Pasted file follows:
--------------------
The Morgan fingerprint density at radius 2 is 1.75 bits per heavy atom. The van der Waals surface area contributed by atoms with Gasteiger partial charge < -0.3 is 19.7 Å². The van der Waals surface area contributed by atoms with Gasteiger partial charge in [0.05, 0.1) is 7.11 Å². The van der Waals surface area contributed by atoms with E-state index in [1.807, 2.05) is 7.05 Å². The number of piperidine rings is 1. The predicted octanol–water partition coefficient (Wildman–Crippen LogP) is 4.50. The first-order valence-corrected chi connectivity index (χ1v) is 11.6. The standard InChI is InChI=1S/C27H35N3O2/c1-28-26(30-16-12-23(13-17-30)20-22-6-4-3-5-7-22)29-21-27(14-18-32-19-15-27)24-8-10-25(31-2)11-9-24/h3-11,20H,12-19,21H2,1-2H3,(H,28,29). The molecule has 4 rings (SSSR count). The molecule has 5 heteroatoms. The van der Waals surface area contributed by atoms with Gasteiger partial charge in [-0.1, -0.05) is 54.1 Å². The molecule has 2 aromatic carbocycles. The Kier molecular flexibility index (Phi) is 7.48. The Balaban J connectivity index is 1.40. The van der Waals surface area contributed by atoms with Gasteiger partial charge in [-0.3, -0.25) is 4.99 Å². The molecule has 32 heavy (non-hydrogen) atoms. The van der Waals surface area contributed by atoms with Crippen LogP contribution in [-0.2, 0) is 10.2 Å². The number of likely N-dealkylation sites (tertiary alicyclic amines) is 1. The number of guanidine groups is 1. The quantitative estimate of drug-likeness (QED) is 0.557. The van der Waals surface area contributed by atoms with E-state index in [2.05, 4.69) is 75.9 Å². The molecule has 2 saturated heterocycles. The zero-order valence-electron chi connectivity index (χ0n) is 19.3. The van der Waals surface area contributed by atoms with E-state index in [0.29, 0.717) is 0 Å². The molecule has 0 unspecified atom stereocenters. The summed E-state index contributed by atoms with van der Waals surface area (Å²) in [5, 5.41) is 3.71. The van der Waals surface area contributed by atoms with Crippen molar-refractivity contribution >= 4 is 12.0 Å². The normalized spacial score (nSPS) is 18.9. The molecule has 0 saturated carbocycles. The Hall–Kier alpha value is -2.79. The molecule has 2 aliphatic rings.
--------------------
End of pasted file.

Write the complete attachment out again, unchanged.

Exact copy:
The Morgan fingerprint density at radius 2 is 1.75 bits per heavy atom. The van der Waals surface area contributed by atoms with Gasteiger partial charge < -0.3 is 19.7 Å². The van der Waals surface area contributed by atoms with Gasteiger partial charge in [0.05, 0.1) is 7.11 Å². The van der Waals surface area contributed by atoms with E-state index in [1.807, 2.05) is 7.05 Å². The number of piperidine rings is 1. The predicted octanol–water partition coefficient (Wildman–Crippen LogP) is 4.50. The first-order valence-corrected chi connectivity index (χ1v) is 11.6. The standard InChI is InChI=1S/C27H35N3O2/c1-28-26(30-16-12-23(13-17-30)20-22-6-4-3-5-7-22)29-21-27(14-18-32-19-15-27)24-8-10-25(31-2)11-9-24/h3-11,20H,12-19,21H2,1-2H3,(H,28,29). The molecule has 4 rings (SSSR count). The molecule has 5 heteroatoms. The van der Waals surface area contributed by atoms with Gasteiger partial charge in [-0.1, -0.05) is 54.1 Å². The molecule has 2 aromatic carbocycles. The Kier molecular flexibility index (Phi) is 7.48. The Balaban J connectivity index is 1.40. The van der Waals surface area contributed by atoms with Gasteiger partial charge in [-0.3, -0.25) is 4.99 Å². The molecule has 32 heavy (non-hydrogen) atoms. The van der Waals surface area contributed by atoms with Crippen LogP contribution in [-0.2, 0) is 10.2 Å². The number of likely N-dealkylation sites (tertiary alicyclic amines) is 1. The number of guanidine groups is 1. The quantitative estimate of drug-likeness (QED) is 0.557. The van der Waals surface area contributed by atoms with E-state index in [2.05, 4.69) is 75.9 Å². The molecule has 2 saturated heterocycles. The zero-order valence-electron chi connectivity index (χ0n) is 19.3. The van der Waals surface area contributed by atoms with E-state index in [0.29, 0.717) is 0 Å². The molecule has 0 unspecified atom stereocenters. The summed E-state index contributed by atoms with van der Waals surface area (Å²) in [5, 5.41) is 3.71. The van der Waals surface area contributed by atoms with Crippen molar-refractivity contribution >= 4 is 12.0 Å². The normalized spacial score (nSPS) is 18.9. The molecule has 0 saturated carbocycles. The Hall–Kier alpha value is -2.79. The molecule has 2 aliphatic rings.